Attorneys associated with the Branch Davidians are taking heart from an Idaho jury’s verdict in the Randy Weaver case.
Jurors acquitted the white separatist Thursday of charges that he murdered a federal marshal. Weaver’s wife, Vicki, and son, Samuel, were also killed in a standoff between authorities and Weaver, whom they sought to arrest for selling an illegal weapon to an undercover agent.
“It ought to send a message to government prosecutors,” said Waco attorney Richard Ferguson. “But they’re kind of hardheaded. There are restraints to what police can do. They have to operate within certain bounds. When they step outside those bounds, and precipitate an action, they don’t have the right to send the people involved to prison.”
Ferguson represents Brad Branch, a Branch Davidian accused of conspiracy to murder a federal officer. Other cult members facing the same charge are Jaime Castillo, Clive Doyle, Kathryn Schroeder and Kevin Whitecliff.
The charges stem from the Feb. 28 raid on Mount Carmel, the Branch Davidians’ compound 10 miles east of Waco. Agents with the Bureau of Alcohol, Tobacco and Firearms attempted to serve an arrest warrant to cult leader Vernon Howell for possession of automatic weapons.
Four ATF agents and six Branch Davidians died in the resulting shootout.
Assistant U.S. Attorney Bill Johnston declined Friday to discuss the ramifications of the Weaver verdict on criminal cases involving the Branch Davidians.
But a law professor at Baylor University said he believes federal prosecutors in Texas will seek to learn from the Weaver case.
“Certainly the prosecutors here have something to learn from the acquittal,” said professor Brian Serr. “My guess is they’ll shortly be in touch with lawyers who prosecuted the Weaver case. They’ll find out what went wrong. They’ll talk about the strategy used by the defense that was effective. They’ll ask prosecutors what the ‘bad’ facts were on their said and what they would do differently if they could try the case again. There’s a lot they can learn.”
Riling a coiled snake
But some attorneys, like Gary Coker of Waco, question whether government prosecutors will change their tactics.
Coker represents several Branch Davidians being held as material witnesses. In 1988, he successfully defended Howell and seven followers from charges that they tried to murder rival prophet George Roden.
“The government doesn’t seem to learn very fast,” Coker said. “This whole situation is kind of like a snake coiled in a box. The snake is down there, not bothering anybody. Leave it alone and nothing will ever happen. That was the situation here. These people were ever not going to bother anybody. But the government has to go in and stick its hand in the box and stir it up.”
Houston attorney Dick DeGuerin — who was to represent Howell until the April 19 fire killed Howell and almost 80 followers — believes the Randy Weaver verdict bodes well for defense attorneys representing the Branch Davidians.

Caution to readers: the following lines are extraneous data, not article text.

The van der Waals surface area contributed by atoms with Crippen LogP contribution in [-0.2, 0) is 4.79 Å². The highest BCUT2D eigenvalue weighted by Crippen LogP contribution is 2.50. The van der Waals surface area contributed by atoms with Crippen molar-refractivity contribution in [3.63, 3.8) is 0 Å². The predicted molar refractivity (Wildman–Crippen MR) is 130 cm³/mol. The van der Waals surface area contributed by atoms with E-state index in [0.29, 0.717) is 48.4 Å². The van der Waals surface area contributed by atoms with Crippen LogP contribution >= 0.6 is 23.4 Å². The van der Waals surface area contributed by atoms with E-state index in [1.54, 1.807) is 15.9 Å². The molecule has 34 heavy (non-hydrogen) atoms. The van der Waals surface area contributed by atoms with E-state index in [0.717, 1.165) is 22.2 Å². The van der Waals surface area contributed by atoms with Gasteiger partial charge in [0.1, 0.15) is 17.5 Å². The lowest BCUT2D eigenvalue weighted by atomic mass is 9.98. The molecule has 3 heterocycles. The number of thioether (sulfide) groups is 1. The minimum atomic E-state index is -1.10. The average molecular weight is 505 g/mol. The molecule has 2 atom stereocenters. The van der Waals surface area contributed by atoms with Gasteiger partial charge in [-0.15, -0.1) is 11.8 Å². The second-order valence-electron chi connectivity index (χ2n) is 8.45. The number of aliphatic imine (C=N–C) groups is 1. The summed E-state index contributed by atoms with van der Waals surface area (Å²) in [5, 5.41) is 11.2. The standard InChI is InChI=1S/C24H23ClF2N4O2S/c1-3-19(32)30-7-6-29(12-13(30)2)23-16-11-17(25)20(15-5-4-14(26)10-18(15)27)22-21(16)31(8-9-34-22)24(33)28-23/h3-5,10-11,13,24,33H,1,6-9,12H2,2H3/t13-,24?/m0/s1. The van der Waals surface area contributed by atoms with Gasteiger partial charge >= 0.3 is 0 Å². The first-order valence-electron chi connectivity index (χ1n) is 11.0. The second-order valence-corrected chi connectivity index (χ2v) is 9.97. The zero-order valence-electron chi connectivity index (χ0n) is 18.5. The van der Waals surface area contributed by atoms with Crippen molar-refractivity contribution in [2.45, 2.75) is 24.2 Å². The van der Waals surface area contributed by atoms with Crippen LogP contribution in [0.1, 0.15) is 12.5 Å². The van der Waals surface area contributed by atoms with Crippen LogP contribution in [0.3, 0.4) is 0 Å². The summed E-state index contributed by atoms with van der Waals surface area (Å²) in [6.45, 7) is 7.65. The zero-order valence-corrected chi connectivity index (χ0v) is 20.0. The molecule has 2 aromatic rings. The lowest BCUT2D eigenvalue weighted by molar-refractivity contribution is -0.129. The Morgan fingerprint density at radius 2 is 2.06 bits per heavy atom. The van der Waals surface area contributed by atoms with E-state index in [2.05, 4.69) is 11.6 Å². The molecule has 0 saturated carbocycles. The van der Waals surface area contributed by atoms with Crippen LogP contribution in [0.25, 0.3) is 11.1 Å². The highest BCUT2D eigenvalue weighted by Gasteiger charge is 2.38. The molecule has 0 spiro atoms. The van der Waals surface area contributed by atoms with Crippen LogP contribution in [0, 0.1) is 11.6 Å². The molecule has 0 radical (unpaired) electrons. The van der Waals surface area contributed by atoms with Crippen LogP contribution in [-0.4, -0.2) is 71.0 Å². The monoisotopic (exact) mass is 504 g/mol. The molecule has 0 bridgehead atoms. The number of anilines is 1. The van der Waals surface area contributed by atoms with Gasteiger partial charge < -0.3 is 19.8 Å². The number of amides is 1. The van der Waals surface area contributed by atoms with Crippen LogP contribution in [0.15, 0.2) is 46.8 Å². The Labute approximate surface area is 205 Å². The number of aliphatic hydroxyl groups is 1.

A ‘Rambo agency’
DeGuerin called ATF a “Rambo agency out of control.”
“It was certainly a good sign that jurors couldn’t be fooled by federal agents and could see through their whitewash and the spin they put on the evidence,” DeGuerin said.
“They saw it for what it was: a massive use of illegal force by the government,” he continued. “And, if anything, Randy Weaver had less justification for his actions than the Davidians. Weaver had been in custody and jumped bail. None of the Davidians had been arrested or notified of anything. Without provocation, they were assaulted by 100 officers using lethal force. Of course, they fought back.”
Both the ATF and the Branch Davidians have accused the other of firing first in the Feb. 28 shootout.
Serr said the law does allow police to fire first if they feel threatened.
“Police don’t have to take the first bullet,” he said. “In some instances, police do have the right to shoot first. For example, if a gun is pointed at them . . . The question should come down to whether police fired first without justification for firing first.”
In the Randy Weaver case, the defense chose to rest its case without calling any witnesses.
Jurors had already heard how Samuel Weaver was shot in the back and how a government sniper shot and killed Vicki Weaver, who was holding a baby.
“A jury can acquit defendants if they become disgusted with the government’s action,” Serr said. “It’s called jury nullification. They just decide they don’t like the way the government operated.
“They’re not instructed they can do that. But it’s a constitutional right,” he said. “Primarily, there are two checks on government power: the right to vote and the ability to serve on juries.”